Photo: FIA Formula Two
The fourth year of the relaunched series begins, with a few of the drivers worth keeping an eye on. We work through the grid, from the 15-year-old Swiss ace to the 39-year-old Bulgarian builder…
It’s safe to say that the quality on the FIA Formula Two Championship grid has rather diminished since its re-inception in 2009. Back then, the entry list was led by names like Soucek, Wickens, Aleshin and Bortolotti. The number of promising drivers has decreased year-on-year since then, and 2012 is no different. Amongst the 16 drivers present at Silverstone this weekend there are a few drivers worth keeping tabs on, and also some that aren’t.
Last-year’s runner-up Christopher Zanella returns for a title bid and a shot at the Williams F1 test prize. The Swiss driver was a surprise package early on, taking a double victory at Magny-Cours. His season fell-apart with no podiums in the second half of the year, and as a result it’s quite hard to pin down exactly how good a driver he is, and how well he will do this year. The 2008 Swiss Formula Renault champion, he also showed a bit of promise in F3 Euro Series and Italian F3 before moving onto F2 last year.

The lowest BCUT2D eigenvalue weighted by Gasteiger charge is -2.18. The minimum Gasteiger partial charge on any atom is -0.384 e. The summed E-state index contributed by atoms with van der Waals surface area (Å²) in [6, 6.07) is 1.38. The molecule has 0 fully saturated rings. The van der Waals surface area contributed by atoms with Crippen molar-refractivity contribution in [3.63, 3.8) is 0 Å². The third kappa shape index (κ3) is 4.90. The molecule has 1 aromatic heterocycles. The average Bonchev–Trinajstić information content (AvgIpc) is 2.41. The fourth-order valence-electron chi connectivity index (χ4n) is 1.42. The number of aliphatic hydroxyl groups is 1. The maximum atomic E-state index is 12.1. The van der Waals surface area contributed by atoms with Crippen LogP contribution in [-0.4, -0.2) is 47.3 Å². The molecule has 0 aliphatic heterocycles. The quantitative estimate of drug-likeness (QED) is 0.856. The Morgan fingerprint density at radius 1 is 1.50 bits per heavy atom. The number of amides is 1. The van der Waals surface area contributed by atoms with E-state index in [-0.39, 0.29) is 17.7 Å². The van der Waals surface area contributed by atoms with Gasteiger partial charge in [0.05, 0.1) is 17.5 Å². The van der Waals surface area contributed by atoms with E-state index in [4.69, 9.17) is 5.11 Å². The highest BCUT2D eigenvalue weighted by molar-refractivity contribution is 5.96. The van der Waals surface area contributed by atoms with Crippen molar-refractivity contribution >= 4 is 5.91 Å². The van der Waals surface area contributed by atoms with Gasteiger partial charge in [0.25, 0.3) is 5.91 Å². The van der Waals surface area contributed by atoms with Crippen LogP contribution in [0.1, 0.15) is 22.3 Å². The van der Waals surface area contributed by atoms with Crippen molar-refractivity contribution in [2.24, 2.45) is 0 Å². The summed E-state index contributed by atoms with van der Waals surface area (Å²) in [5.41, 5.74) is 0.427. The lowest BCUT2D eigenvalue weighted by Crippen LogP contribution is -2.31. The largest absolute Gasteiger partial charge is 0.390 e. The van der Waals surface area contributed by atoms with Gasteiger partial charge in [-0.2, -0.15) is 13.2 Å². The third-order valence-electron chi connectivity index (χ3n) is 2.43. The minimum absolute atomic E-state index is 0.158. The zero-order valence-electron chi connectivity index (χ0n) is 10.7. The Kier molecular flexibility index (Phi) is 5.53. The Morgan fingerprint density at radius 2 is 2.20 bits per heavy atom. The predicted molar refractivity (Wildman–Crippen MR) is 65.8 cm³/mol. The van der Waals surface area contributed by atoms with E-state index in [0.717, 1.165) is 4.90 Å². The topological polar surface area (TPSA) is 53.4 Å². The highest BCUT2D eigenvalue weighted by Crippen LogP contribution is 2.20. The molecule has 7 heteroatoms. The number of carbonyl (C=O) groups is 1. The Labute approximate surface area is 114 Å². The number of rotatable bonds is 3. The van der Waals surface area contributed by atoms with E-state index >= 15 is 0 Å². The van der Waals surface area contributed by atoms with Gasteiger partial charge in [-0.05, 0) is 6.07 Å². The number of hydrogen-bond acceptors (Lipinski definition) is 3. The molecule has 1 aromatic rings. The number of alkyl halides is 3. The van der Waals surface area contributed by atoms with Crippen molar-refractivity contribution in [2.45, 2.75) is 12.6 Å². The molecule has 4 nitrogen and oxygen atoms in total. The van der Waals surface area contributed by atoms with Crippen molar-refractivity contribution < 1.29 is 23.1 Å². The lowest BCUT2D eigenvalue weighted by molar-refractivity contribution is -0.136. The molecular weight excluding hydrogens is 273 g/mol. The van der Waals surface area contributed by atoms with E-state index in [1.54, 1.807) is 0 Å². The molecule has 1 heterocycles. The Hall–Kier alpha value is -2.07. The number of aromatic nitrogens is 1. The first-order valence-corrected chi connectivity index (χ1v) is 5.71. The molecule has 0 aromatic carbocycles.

Zanella may be the returning driver who finished highest in last year’s standings, but Mihai Marinescu had much better form at the end of last season. The Romanian, now entering his third season finished fifth overall, with four podiums from the final six races including a victory from pole position at Monza. After encouraging results in Formula Renault in his early career, he made the odd decision to step back to Formula BMW Europe when he should have been making a step up to F3. The following year he went to the opposite extreme, jumping up to Formula Renault 3.5. Unusurprisingly he struggled. Contested the GP2 Final at Abu Dhabi last November, but wasn’t very competitive.
Another returnee we expect to fight at the front is Luciano Bacheta, who started four races at the end of 2011 and scored points in all of them. Runner-up in the Formula Renault Eurocup in 2010 after two previous lacklustre seasons in the series, the Briton moved up to GP3 last year but struggled and left mid-season.
The series newcomer arriving with probably the best record of late is Alex Fontana. The 19-year-old Swiss-Greek driver won the European F3 Open (basically Spanish F3) title last year, but that came after a very poor season in the Italian series the year before (although that was only his second seaosn out of karts, where had good results). He made a one-off appearance in GP3 last year at Spa and finished sixth in his second race.